Outdoor Looks To The Age Of Electronic Billboards

For generations, outdoor advertising signs were created the old-fashioned way: They were hand-painted on location by dozens, even hundreds of artists in each market. Production was costly, with lead times of four to eight weeks. Ads generally stayed up for at least a year.

About 15 years ago, hand-painting was replaced by digital images printed on vinyl. Lead times were cut dramatically, and advertisers started buying space on billboards for periods as short as 30 days. Now, the spread of electronic outdoor signs is taking the medium through another sea change—to a time-sales-based medium in which advertisers can target different groups of people at different times of the day with messages that can be changed instantly via computer.

It won’t happen overnight, however. Some states, like Texas, have banned electronic signs, concerned that they’re too distracting.

Still, the medium’s buyers and sellers say outdoor’s future is electronic. “I call it the digital out-of-home revolution,” said Stephen Faso, director of new media for Outdoor Services, a unit of Interpublic Group. “It’s creating more space and inventory for clients with new formats on a more versatile, targeted, high-resolution canvas.”

It also has the potential to exponentially boost per-sign revenue for outdoor ad companies, said Sean Reilly, COO of Lamar Outdoor. Reilly said Lamar charges an advertiser $2,500 a month to be the sole customer on a traditional vinyl billboard on the main highway that passes through Baton Rouge, La. For an electronic sign in the same market, the price is $1,800, but the advertiser has to share it with 8-10 other clients.

But the new electronic signs—both the big highway bulletins and slightly smaller surface-street posters—are not cheap to deploy or advertise on. “These are for major advertisers that want to reach the entire market, not for the mom-and-pops giving directions to their store from Main Street,” said Stan Gier, general manager of Lamar Pittsburgh.

Clear Channel Outdoor, the nation’s biggest outdoor ad company, with about $2.7 billion in revenue, is launching its first full- market foray into electronic billboards later this month in Cleveland. Seven signs are being deployed that together will cover the market, said company CEO Paul Meyer.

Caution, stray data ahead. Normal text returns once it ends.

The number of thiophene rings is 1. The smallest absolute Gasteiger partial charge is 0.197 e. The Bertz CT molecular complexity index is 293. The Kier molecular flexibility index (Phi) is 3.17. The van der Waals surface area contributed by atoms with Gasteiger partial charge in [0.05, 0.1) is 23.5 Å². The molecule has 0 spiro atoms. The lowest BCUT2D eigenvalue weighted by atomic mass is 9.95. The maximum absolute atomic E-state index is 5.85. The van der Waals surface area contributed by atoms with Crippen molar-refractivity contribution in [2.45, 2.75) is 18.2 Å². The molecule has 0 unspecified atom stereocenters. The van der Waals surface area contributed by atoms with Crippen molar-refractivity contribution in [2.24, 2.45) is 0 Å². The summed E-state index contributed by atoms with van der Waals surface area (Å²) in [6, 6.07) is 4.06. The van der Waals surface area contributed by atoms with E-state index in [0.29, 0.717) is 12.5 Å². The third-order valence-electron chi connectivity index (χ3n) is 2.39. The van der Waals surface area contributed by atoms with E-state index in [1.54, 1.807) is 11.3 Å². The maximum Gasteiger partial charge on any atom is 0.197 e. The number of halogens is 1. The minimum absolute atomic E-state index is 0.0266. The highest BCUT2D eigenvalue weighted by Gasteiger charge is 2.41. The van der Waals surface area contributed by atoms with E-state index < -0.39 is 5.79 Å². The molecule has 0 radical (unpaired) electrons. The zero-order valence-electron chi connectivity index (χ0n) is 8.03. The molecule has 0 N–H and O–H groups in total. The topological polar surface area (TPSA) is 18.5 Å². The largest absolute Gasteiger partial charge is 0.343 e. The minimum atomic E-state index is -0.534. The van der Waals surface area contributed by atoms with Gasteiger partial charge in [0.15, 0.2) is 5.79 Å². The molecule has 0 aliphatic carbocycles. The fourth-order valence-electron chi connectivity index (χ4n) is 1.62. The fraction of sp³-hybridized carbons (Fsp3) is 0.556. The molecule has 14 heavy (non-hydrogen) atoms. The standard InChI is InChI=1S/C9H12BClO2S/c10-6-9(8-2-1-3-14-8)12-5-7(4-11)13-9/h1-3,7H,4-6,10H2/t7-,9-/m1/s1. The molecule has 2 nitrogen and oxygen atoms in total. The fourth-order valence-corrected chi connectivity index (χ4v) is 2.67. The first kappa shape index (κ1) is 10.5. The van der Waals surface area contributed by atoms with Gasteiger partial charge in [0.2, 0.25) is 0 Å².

Meyer said the current plan is to sell packages at $40,000 a month to seven advertisers that would get time on a rotating basis on all seven of the new signs. The ads would rotate every eight seconds. “We’re selling time instead of space,” said Meyer. “It’s a lot like a broadcasting sales model, without the consumer avoidance” such as channel zapping and mute buttons.

Some agency executives believe the model needs work. “I think digital will have a big play in the space, but I also believe that the best outdoor model is one where billboards are permed out to a single advertiser,” said David Matera, CEO of OOH Pitch, the outdoor buying arm for Publicis Groupe’s Optimedia. “When you have seven advertisers sharing a sign, I believe there’s real dilution in value,” he said.

Faso agreed that for many outdoor advertisers, locking up exclusive signage in certain locations is key to their marketing strategies. “But in some high-circulation areas like chokepoints on a busy highway, I don’t mind sharing, especially if I can keep the message fresh,” he said.

Viacom plans to unveil its first electronic bulletins in San Francisco in the fourth quarter, said Jodi Senese, evp of marketing at Viacom Outdoor. “Outdoor is probably the best medium for branding, awareness and frequency, but it could never deliver a changeable message for timely promotions until now,” Senese said. “Think about banks that can promote different interest rates or Starbucks adjusting a message to address different mind-sets, like a rush-hour crowd in need of a jolt versus a weekend crowd relaxing with a cup of coffee.”

Indeed, electronic signs allow advertisers literally to change ad copy at their desktop computers. That timeliness should allow the outdoor business to tap into an area—retail—that it has had a hard time cracking up until now, said Meyer. “If you’re a retailer running a big sale through the weekend, and Friday night you realize there are products you wish you could push harder, this is the only medium that can react to that kind of change,” he said.

Both Clear Channel and Viacom are playing catch-up to Lamar Outdoor in the display of electronic billboards in multiple markets. Over the past couple of years, Lamar has quietly deployed electronic outdoor bulletins and posters in about a dozen markets, including the launch last year of a 10-sign network in Pittsburgh that Lamar said has a daily effective circulation of 350,000, equivalent to the two daily papers in the market combined.

In Pittsburgh, Lamar has two long-term advertisers—Western Pennsylvania Toyota Dealers and P&C Bank.